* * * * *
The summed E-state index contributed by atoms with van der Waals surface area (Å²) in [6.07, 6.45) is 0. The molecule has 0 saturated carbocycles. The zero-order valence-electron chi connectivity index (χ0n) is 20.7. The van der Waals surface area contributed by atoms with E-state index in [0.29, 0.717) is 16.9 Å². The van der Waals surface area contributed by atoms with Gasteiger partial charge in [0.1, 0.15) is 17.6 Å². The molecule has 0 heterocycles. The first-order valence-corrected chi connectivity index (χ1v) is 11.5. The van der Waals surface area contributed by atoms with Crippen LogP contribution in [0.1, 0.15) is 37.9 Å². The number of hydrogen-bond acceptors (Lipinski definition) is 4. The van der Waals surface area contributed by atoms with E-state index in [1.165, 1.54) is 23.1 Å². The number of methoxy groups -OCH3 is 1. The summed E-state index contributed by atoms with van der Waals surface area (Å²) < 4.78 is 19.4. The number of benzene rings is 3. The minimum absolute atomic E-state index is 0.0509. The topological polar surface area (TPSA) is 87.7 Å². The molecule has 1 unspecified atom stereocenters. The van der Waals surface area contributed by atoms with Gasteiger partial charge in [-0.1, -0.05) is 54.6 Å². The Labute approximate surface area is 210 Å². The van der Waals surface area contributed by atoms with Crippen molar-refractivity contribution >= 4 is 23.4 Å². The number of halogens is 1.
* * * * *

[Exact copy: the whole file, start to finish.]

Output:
The summed E-state index contributed by atoms with van der Waals surface area (Å²) in [6.07, 6.45) is 0. The molecule has 0 saturated carbocycles. The zero-order valence-electron chi connectivity index (χ0n) is 20.7. The van der Waals surface area contributed by atoms with E-state index in [0.29, 0.717) is 16.9 Å². The van der Waals surface area contributed by atoms with Gasteiger partial charge in [0.1, 0.15) is 17.6 Å². The molecule has 0 heterocycles. The first-order valence-corrected chi connectivity index (χ1v) is 11.5. The van der Waals surface area contributed by atoms with Crippen LogP contribution in [0.1, 0.15) is 37.9 Å². The number of hydrogen-bond acceptors (Lipinski definition) is 4. The van der Waals surface area contributed by atoms with E-state index in [1.165, 1.54) is 23.1 Å². The number of methoxy groups -OCH3 is 1. The summed E-state index contributed by atoms with van der Waals surface area (Å²) < 4.78 is 19.4. The number of benzene rings is 3. The minimum absolute atomic E-state index is 0.0509. The topological polar surface area (TPSA) is 87.7 Å². The molecule has 1 unspecified atom stereocenters. The van der Waals surface area contributed by atoms with Gasteiger partial charge in [-0.1, -0.05) is 54.6 Å². The Labute approximate surface area is 210 Å². The van der Waals surface area contributed by atoms with Crippen molar-refractivity contribution >= 4 is 23.4 Å². The number of halogens is 1.